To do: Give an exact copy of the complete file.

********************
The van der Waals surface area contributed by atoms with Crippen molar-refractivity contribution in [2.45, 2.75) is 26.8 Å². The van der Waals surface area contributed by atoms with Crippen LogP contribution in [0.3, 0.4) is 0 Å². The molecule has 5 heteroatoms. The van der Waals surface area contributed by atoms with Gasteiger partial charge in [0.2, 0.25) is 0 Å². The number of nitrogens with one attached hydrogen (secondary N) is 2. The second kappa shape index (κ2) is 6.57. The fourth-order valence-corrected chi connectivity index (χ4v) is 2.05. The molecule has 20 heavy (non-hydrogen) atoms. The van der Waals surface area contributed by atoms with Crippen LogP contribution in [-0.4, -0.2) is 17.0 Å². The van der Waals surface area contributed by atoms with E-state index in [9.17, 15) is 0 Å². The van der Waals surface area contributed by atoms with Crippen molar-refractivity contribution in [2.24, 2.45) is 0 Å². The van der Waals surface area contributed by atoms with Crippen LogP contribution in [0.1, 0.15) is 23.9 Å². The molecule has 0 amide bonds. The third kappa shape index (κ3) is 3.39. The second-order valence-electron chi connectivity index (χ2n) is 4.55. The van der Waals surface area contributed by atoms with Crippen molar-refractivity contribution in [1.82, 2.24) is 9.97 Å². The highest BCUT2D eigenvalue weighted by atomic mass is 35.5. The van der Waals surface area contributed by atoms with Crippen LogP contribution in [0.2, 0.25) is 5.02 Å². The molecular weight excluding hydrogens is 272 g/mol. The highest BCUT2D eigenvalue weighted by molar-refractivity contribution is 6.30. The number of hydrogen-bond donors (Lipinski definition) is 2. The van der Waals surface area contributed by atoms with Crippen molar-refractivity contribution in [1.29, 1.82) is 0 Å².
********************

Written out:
The van der Waals surface area contributed by atoms with Crippen molar-refractivity contribution in [2.45, 2.75) is 26.8 Å². The van der Waals surface area contributed by atoms with Crippen LogP contribution in [0.3, 0.4) is 0 Å². The molecule has 5 heteroatoms. The van der Waals surface area contributed by atoms with Gasteiger partial charge in [0.2, 0.25) is 0 Å². The number of nitrogens with one attached hydrogen (secondary N) is 2. The second kappa shape index (κ2) is 6.57. The fourth-order valence-corrected chi connectivity index (χ4v) is 2.05. The molecule has 20 heavy (non-hydrogen) atoms. The van der Waals surface area contributed by atoms with Crippen LogP contribution in [-0.4, -0.2) is 17.0 Å². The van der Waals surface area contributed by atoms with E-state index in [9.17, 15) is 0 Å². The van der Waals surface area contributed by atoms with Crippen molar-refractivity contribution in [2.24, 2.45) is 0 Å². The van der Waals surface area contributed by atoms with Crippen LogP contribution in [0.1, 0.15) is 23.9 Å². The molecule has 0 amide bonds. The third kappa shape index (κ3) is 3.39. The second-order valence-electron chi connectivity index (χ2n) is 4.55. The van der Waals surface area contributed by atoms with Crippen molar-refractivity contribution in [1.82, 2.24) is 9.97 Å². The highest BCUT2D eigenvalue weighted by atomic mass is 35.5. The van der Waals surface area contributed by atoms with Crippen LogP contribution in [0.2, 0.25) is 5.02 Å². The molecular weight excluding hydrogens is 272 g/mol. The highest BCUT2D eigenvalue weighted by molar-refractivity contribution is 6.30. The number of hydrogen-bond donors (Lipinski definition) is 2. The van der Waals surface area contributed by atoms with Crippen molar-refractivity contribution in [1.29, 1.82) is 0 Å².